WASHINGTON — The leaders of the Congressional Asian Pacific American Caucus (CAPAC) issued the following statements on Jan. 6 in response to the death of civil rights leader Gordon Hirabayashi on Jan. 2 at age 93.
Rep. Judy Chu (D-El Monte), chair: “Gordon Hirabayashi’s passing marks a sad loss for our community and country. At a time when Japanese Americans were suffering from discrimination and internment at the hands of their own government, he stood up to challenge an unjust law and took his case all the way to the Supreme Court. It wasn’t until decades later that justice was finally served, and that was only as a result of his tireless efforts and unflinching faith in the protections of the U.S. Constitution.
“Every generation needs someone like Dr. Hirabayashi. He was a great American, and he will be missed.”
Rep. Mike Honda (D-San Jose), chair emeritus: “Gordon Hirabayashi’s dedication to the most cherished principles of American democracy created an iconic moment in the history of the civil rights movement. Gordon’s defiance of the incarceration of more than 120,000 Japanese Americans is an indelible reminder that we must never let ‘war hysteria, racial prejudice and a failure of political leadership’ derail the continuing mission of America – to live as one nation, indivisible, with liberty and justice for all.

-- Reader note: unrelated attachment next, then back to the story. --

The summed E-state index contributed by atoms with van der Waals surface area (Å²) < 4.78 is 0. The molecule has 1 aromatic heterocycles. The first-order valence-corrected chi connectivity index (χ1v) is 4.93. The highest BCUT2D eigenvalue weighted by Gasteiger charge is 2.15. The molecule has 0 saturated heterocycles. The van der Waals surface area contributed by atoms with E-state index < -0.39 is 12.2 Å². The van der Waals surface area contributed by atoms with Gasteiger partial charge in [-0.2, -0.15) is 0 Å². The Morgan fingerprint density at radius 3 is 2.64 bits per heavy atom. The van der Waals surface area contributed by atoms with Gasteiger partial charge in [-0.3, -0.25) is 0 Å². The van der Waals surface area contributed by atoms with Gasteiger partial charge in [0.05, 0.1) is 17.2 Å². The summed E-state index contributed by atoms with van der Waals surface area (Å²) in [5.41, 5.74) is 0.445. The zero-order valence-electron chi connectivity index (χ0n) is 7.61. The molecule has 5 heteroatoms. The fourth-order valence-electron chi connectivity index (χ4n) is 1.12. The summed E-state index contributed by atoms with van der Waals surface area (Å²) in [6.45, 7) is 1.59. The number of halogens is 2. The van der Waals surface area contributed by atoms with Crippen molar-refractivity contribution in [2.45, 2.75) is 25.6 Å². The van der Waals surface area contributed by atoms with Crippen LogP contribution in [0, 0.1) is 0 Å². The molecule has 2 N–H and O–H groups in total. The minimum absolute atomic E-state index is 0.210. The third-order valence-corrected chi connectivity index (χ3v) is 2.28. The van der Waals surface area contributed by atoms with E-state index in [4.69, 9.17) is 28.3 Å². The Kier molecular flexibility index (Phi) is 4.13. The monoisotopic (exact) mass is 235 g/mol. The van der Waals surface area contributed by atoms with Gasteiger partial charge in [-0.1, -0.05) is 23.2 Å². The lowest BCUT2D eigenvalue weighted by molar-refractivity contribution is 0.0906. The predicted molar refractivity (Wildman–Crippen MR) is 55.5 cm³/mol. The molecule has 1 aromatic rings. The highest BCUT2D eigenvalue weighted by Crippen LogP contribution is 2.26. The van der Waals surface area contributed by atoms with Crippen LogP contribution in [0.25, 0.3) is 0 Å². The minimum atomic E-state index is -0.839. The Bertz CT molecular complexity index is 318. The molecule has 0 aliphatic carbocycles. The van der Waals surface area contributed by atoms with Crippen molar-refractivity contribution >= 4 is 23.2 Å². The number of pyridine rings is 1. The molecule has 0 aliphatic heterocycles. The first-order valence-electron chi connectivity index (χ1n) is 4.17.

“Gordon’s legacy is a lodestar for every American – inspiring us to work tirelessly to forge a more perfect union.”
Months after the Japanese attack on Pearl Harbor, Hirabayashi purposefully defied a curfew targeting citizens of Japanese ancestry, refused a directive to report to an internment camp, and was later jailed.
His case was appealed all the way to the U.S. Supreme Court, which ultimately ruled against him and upheld the government’s argument that such restrictions were necessary.
He later spent a year in federal prison for refusing to complete a form to enter the armed forces that required Japanese Americans to renounce any allegiance to the emperor of Japan. He argued that the prompt was discriminatory because it implied that Japanese Americans were loyal to a foreign power when other Americans were not required to make similar pledges.
In the 1980s, his case was reopened and he was cleared of his past convictions. This victory was a contributing factor to Congress’ passage of legislation providing redress and an apology for Japanese American internees.
Hirabayashi stated that his case was not a Japanese American issue, but “an American case, with principles that affect the fundamental human rights of all Americans.”
CAPAC is composed of members of Congress of Asian and Pacific Islander descent and members who have a strong dedication to promoting the well-being of the Asian American and Pacific Islander (AAPI) community. It has been addressing the needs of the AAPI community in all areas of American life since it was founded in 1994.